The trajectory of Manchester, England-based brooding rock outfit Elbow has not been a shortcut to superstardom. In fact, only now -- after 11 years of trudging through relative obscurity -- is the ban

The trajectory of Manchester, England-based brooding rock outfit Elbow has not been a shortcut to superstardom. In fact, only now -- after 11 years of trudging through relative obscurity -- is the band's ardor beginning to work in its favor.

Hopeful that the act's debut, "Asleep in the Back" (issued Jan. 22 via V2), will be both a commercial and critical favorite, singer Guy Garvey mentions the importance of the time spent by the band honing its craft. "If this is as far as it goes, if everything fell apart tomorrow, I'd like to say I've had a fantastic 10 years. We all met at 16 in sixth-form college, and we couldn't actually play when we first got together. We've all since trashed our educations, and we all have s*** jobs. This band has been the only thing that makes any of us relevant."

This stroke of stubborn perseverance enabled Elbow to shape "Asleep in the Back" into an eclectic set that embraces heady abstraction, anthemic rock, and pastoral balladry that is entirely underlined with a menacing and sinister aesthetic. Elbow's sound is hemmed in by an intuitive inter-band camaraderie, in which each musician contemplates various moods with encouragement from the entire unit.

Whether exploring a slow, bass-heavy Portishead-like groove on "Little Beast," a stark, piano driven sentimentality on "Newborn," or distortion and reverb-drenched chaos on "Bitten by the Tailfly," Elbow never seems to consider the notion that all popular U.K. acts should be entirely affable, gentle, and trustworthy. Where Garvey's gorgeous and smoky, Peter Gabriel-esque croon enraptures and soothes on the drowsy "Powder Blue," the track concludes with arresting, alarm call saxophones followed by the sound of breaking glass. While Elbow imbues each song with a heavy emotional gravitas, the band also inserts a frolicking rowdiness to tamper with listener expectations.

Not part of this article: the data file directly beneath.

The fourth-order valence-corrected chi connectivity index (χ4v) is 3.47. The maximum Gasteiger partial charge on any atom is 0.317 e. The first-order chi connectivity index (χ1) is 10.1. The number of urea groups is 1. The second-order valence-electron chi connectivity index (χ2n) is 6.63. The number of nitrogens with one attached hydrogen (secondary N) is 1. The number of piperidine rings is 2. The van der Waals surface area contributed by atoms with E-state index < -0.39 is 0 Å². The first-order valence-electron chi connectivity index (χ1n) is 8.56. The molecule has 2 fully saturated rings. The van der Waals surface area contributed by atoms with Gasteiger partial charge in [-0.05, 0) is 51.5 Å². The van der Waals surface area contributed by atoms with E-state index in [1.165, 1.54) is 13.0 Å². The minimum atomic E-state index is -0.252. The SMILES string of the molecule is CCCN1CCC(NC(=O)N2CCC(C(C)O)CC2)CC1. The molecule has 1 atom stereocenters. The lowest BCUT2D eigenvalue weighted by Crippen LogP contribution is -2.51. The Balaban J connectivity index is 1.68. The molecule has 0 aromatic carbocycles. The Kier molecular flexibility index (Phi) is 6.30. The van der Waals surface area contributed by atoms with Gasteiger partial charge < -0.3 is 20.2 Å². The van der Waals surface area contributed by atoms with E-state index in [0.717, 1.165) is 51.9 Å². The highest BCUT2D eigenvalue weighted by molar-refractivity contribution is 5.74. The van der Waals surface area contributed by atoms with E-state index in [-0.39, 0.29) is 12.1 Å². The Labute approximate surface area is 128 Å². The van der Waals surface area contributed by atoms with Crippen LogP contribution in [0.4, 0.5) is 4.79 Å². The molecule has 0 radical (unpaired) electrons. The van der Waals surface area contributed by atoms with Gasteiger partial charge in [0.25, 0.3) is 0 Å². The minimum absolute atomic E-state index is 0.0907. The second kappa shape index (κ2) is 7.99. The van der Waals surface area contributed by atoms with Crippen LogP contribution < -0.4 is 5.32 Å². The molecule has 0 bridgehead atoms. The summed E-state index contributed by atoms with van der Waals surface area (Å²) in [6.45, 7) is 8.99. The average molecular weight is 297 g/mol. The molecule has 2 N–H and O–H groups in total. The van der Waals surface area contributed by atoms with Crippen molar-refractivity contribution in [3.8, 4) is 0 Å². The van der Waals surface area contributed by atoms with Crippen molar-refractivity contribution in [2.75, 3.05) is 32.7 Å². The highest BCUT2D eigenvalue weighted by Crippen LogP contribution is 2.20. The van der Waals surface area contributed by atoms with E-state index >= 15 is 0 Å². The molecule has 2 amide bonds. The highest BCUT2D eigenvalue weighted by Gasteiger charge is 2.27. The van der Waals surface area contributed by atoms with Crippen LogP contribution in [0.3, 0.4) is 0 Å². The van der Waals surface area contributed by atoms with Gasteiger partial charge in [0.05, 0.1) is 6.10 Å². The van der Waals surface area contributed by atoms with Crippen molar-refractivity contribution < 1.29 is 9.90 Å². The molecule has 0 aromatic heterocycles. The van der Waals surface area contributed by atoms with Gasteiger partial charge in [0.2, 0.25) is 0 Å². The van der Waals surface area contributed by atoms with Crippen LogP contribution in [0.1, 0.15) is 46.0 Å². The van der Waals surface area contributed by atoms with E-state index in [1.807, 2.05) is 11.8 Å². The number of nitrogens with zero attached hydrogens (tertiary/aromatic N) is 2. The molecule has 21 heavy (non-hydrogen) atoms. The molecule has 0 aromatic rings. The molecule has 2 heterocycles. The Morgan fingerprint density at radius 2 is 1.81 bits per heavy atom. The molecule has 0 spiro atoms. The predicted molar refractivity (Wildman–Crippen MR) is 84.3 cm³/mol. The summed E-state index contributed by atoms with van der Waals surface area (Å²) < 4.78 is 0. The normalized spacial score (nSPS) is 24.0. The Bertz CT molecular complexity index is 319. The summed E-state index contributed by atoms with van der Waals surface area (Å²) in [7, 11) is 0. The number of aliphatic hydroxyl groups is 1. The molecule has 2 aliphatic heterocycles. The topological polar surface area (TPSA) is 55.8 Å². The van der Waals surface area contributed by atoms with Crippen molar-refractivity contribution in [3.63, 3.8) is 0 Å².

Lyrically, Elbow offers everyday, seemingly insignificant moments in simple illustrations and narratives. "This album covers our frustrations as a band trying to break out of a small-town environment," Garvey says of the lyrical content of the album. A song like "Any Day Now" -- with the repeating line "Any day now hows about getting out of this place/Anyways/Got a lot of spare time" -- tirelessly reflects the longing for bigger and loftier moments -- wherever they are to be found.

The title of "Scattered Black and Whites" suggests a practice Garvey often employs for penning ideas. "When I'd get stumped for lyrics," he says, "I would throw photographs on the floor and just look at them." The chorus of "Powder Blue" resonates with the picturesque lines: "Bring that minute back/We never get so close as when the sunward flight begins."

Lisa Klipsic, V2 product manager, says, "Though it's clear they write great pop songs, there are so many different levels entrenched in them. [The songs] are like stories. Unlike a lot of bands that are out to write the hit single and get so big so fast, Elbow has a commitment to their songwriting."

The first single, "Newborn," was sent to college radio Jan. 28-29, and Feb. 25 is the planned ship date for triple-A and modern-rock radio.

Questions? Comments? Let us know: @billboard

Print